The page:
private var _firstName: Field<String>
  private var _lastName:  Field<String>
  private var _birthdate: Field<Date>

  var firstName: String { get set ... }
  var lastName:  String { get set ... }
  var birthdate: Date   { get set ... }

  init() {
    // default values here instead
    _firstName = Field(name: "first_name")
    _lastName  = Field(name: "last_name")
    _birthdate = Field(name: "date_of_birth")
  }
}

Only an empty memberwise initializer should be generated since it's not possible to provide an initial value to @Field wrapped properties.

Suppose now that also an .init(wrappedValue:name:) initializer is available:

extension Field {
  init(wrappedValue: Value, name: String) {
    self.name = name
    self.wrappedValue = wrappedValue
  }
}

In this case we can either provide an initial value using = or not, leaving its initialization in the generated memberwise initializer:

struct Person: DatabaseModel {
  @Field(name: "height") var height: Double
  @Field(name: "alive")  var alive:  Bool = true

  // generated memberwise initializers:
  // - case 'height' is using Field.init(name:)
  init(alive: Bool = true) {
    _height = Field(name: "height")
    _alive  = Field(wrappedValue: alive, name: "alive")
  }
  // - case 'height' is using Field.init(wrappedValue:name:)
  init(height: Double, alive: Bool = true) {
    _height = Field(wrappedValue: height, name: "height")
    _alive  = Field(wrappedValue: alive, name: "alive")
  }
}

The property alive has an initial value, so .init(wrappedValue:name:) is the only initializer matching its declaration. On the other hand, the property height does not provide an initial value so there are exactly two cases:

  • height is using .init(name:), so a memberwise initializer without an height parameter should be generated;
  • height is using .init(wrappedValue:name:), so a memberwise initializer with an height parameter should be generated.

This has bad scalability implications, since now 2^n initializers would need to be generated, with n being the number of properties having no initial value and both .init(wrappedValue:...) and .init(...) available in their wrapper types.

Is this a reason why we cannot (or shouldn't) allow storage initialization in inits when wrappedValue is not specified?

On the other hand, having those memberwise initializers generated that way, has some advantages:

  • it hides the wrapper types, which is in line with the very first line of the Swift Programming Language Guide section about property wrappers:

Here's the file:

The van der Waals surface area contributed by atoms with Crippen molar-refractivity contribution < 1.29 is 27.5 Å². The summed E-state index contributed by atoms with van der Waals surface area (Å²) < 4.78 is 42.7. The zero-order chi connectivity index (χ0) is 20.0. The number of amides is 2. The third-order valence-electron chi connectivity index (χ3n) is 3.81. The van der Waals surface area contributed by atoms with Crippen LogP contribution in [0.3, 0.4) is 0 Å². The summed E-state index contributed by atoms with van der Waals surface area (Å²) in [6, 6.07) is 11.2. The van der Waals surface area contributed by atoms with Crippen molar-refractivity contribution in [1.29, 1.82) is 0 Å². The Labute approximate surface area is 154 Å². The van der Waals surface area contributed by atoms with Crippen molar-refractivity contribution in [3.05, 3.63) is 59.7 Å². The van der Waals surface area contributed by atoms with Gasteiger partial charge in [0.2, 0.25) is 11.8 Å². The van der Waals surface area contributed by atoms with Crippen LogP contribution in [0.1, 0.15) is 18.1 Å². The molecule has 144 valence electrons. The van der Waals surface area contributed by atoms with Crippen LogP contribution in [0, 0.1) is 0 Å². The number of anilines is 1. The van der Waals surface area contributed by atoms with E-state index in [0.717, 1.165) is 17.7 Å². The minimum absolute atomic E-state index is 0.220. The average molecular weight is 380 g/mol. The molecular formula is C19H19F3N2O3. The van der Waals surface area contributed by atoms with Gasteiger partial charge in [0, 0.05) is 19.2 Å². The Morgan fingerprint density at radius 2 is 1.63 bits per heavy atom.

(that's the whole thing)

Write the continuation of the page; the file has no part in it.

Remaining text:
A property wrapper adds a layer of separation between code that manages how a property is stored (the wrapper type and its implementation) and the code that defines a property.

  • it makes your code more safe (kind of), since now you cannot pass an instance of Field with a name different than the one specified in the annotation, i.e. the following wouldn't be possible:
    let person = Person(height: Field(name: "eye_color"))
    

I wonder if reducing the cases to be 1^n, i.e. by forcing one of the "overloads" or by using the "pick the most specific overload" already vastly used in the language, would be beneficial to the whole property wrapper field.

This is almost right. The generated memberwise initializer still has arguments, but they are defaulted. So, the init really looks like this:

init(firstName: Field<String> = Field(name: "first_name"), 
     lastName: Field<String> = Field(name: "last_name"), 
     birthdate: Field<Date> = Field(name: "date_of_birth")) {
    _firstName = firstName
    _lastName  = lastName
    _birthdate = birthdate
  }

This allows the programmer to call the initializer with any of these arguments not specified, and the default argument will be used.

Only one memberwise initializer will ever get generated by the compiler. The compiler chooses which type the memberwise initializer will take depending on whether the property wrapper was initialized via = and whether the wrapper has init(wrappedValue:). Default arguments are used so that the compiler is not generating overloads of the memberwise initializer while still providing the convenience of leaving arguments out of the call.